Bringing ESG-level transparency to Q&As from investor meetings

Published On: October 14th, 2021By 4.7 min readViews: 47

Directors do not pay much attention to recording and managing responses to investor queries at and following investor meetings.

The Q&A section of virtual events (and normal events) contains material information that should be distributed to and transparently, continuously made available to investors (existing and potential).

I’m referring to:

  • Earnings presentations
  • Investor presentations (private and public)
  • AGMs

An investor knowledge base with FAQs is one of the most effective ways to address transparency and completeness of information issues. The knowledge base centralises, online, every question and answer investors wish to raise and is a permanent repository and archive of proceedings and issues arising.

Software solutions in this area are able to centralise both company-website and company secretarial website interactive support under a single managed platform.

Transfer secretaries are not qualified or empowered to answer non-administrative queries typical of investor meetings.

Support staff not versed in investor relations issues should escalate queries to qualified IR and corporate communications staff.

Knowledge bases enable accumulation of content over time, based on actual interactions through the website based ticketing system. The content is searchable on Google and can be segmented by event. It is possible (and recommended) to record EVERY question and answer – often an undertaking given by companies but not carried out.

Our January 2021 study of investor relations websites of the top 100 (by market capitalisation) listed African companies showed that only 14 companies have an investor-specific FAQ section or knowledge base. With none being comprehensive eclectic archives of investor questions and answers.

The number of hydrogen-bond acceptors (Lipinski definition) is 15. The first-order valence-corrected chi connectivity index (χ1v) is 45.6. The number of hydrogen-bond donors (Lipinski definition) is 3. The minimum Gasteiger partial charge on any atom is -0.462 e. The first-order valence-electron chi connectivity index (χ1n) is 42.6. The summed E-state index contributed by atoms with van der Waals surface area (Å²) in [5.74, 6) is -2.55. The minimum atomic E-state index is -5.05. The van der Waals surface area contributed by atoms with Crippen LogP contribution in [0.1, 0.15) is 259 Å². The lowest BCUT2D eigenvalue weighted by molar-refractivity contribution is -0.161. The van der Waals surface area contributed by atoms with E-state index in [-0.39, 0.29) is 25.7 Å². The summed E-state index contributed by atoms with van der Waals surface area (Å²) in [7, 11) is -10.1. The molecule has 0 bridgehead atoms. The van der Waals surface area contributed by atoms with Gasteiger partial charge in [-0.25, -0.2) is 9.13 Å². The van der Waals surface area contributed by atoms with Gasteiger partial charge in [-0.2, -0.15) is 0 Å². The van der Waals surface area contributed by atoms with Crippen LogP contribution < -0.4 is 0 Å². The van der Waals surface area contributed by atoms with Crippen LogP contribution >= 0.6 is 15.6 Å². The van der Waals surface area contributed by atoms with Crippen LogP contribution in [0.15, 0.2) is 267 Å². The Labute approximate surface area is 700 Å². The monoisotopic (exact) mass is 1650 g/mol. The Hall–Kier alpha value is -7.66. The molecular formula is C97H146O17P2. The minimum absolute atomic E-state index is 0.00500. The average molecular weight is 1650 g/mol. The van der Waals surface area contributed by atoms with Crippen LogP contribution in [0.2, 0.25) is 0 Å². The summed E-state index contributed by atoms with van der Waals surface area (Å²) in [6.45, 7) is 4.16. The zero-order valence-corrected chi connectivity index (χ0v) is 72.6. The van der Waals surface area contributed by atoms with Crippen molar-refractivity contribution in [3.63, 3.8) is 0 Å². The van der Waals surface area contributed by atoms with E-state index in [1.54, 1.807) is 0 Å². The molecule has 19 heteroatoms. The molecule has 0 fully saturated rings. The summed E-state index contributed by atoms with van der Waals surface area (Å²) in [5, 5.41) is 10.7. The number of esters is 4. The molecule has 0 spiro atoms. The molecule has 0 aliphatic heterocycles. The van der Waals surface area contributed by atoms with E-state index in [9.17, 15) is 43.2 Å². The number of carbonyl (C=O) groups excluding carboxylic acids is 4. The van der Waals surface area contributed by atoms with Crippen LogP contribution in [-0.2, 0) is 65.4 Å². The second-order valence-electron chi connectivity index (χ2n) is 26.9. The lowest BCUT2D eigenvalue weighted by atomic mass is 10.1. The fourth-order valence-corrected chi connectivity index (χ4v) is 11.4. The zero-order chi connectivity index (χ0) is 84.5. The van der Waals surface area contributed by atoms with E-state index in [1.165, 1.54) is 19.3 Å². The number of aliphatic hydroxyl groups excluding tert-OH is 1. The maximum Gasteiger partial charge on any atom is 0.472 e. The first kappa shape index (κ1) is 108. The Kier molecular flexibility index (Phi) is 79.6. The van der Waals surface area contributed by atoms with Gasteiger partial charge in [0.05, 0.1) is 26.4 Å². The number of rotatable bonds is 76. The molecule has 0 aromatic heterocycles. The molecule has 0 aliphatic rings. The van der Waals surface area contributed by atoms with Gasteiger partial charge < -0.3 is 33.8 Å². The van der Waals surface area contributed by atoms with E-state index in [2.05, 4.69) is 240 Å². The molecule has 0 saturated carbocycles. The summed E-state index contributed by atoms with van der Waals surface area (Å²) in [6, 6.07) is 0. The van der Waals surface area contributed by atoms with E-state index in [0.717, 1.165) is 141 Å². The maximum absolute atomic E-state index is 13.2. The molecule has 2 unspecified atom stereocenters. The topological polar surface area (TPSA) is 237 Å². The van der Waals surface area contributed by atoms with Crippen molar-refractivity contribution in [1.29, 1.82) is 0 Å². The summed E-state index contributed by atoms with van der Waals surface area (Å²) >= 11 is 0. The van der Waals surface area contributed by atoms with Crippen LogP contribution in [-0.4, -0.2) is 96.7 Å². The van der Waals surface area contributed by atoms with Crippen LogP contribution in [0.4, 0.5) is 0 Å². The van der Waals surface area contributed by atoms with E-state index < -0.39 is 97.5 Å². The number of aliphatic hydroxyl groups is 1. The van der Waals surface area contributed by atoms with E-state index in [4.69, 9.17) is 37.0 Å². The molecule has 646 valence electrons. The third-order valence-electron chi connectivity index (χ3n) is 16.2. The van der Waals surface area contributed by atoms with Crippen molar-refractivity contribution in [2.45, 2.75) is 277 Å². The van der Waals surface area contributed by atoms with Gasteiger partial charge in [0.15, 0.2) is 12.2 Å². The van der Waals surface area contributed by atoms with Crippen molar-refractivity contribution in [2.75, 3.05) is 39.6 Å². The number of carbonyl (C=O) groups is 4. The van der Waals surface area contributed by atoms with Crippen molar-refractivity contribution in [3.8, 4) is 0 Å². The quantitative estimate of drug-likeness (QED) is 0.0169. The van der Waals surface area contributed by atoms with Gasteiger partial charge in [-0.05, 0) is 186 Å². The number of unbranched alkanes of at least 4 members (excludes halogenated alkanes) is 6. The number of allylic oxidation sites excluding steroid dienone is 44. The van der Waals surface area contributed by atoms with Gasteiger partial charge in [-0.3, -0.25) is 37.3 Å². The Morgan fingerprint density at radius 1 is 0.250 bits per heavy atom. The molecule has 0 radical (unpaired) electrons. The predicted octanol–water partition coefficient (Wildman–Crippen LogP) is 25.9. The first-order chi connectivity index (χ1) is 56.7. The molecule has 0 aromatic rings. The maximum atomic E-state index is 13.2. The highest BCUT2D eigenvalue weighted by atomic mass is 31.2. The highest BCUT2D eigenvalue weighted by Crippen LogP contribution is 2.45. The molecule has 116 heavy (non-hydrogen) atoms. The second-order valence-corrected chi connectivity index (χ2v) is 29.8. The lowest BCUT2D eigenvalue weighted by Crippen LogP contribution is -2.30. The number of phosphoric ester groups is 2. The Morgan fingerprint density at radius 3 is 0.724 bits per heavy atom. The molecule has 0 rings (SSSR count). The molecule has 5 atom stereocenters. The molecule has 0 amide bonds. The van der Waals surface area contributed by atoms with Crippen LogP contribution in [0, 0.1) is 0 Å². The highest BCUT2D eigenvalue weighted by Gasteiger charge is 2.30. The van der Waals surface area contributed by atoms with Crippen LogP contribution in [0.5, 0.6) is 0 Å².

The multi-fold benefits of knowledge-bases:

1. Investor information is democratised

Investor information is made freely and equally available and accessible to shareholders, analysts and other important stakeholders. This is a pillar of investor protection (but not talked about much by our African regulators).

Particularly for material information shared at investor meetings, because this content is generally not available elsewhere.

A knowledge base is the best place to store a full repository of virtual AGMs and investor meeting Q&As under event-specific headers. Easily findable, SEO friendly and not gated.

As best practice, each virtual event should have its own header with the questions categorised, and complemented by content from the presentation in a knowledge base.

More generally, centralising all questions related to the investor relations function – which then appear on both the corporate (or investor relations) and share registrar websites – helps to fulfill a company’s legal and communications governance obligations.

BONUS: Investor relations knowledge bases can hold share registrar service providers’ performance to account in real-time.

2. Investors get the answers they want faster, and on their own.

Up to 90% of consumers consider immediate response to their queries as important or very important. It’s no different for investors.

And they want to find answers on their own. A study by Forrester confirmed that people prefer knowledge bases over all other self-service channels.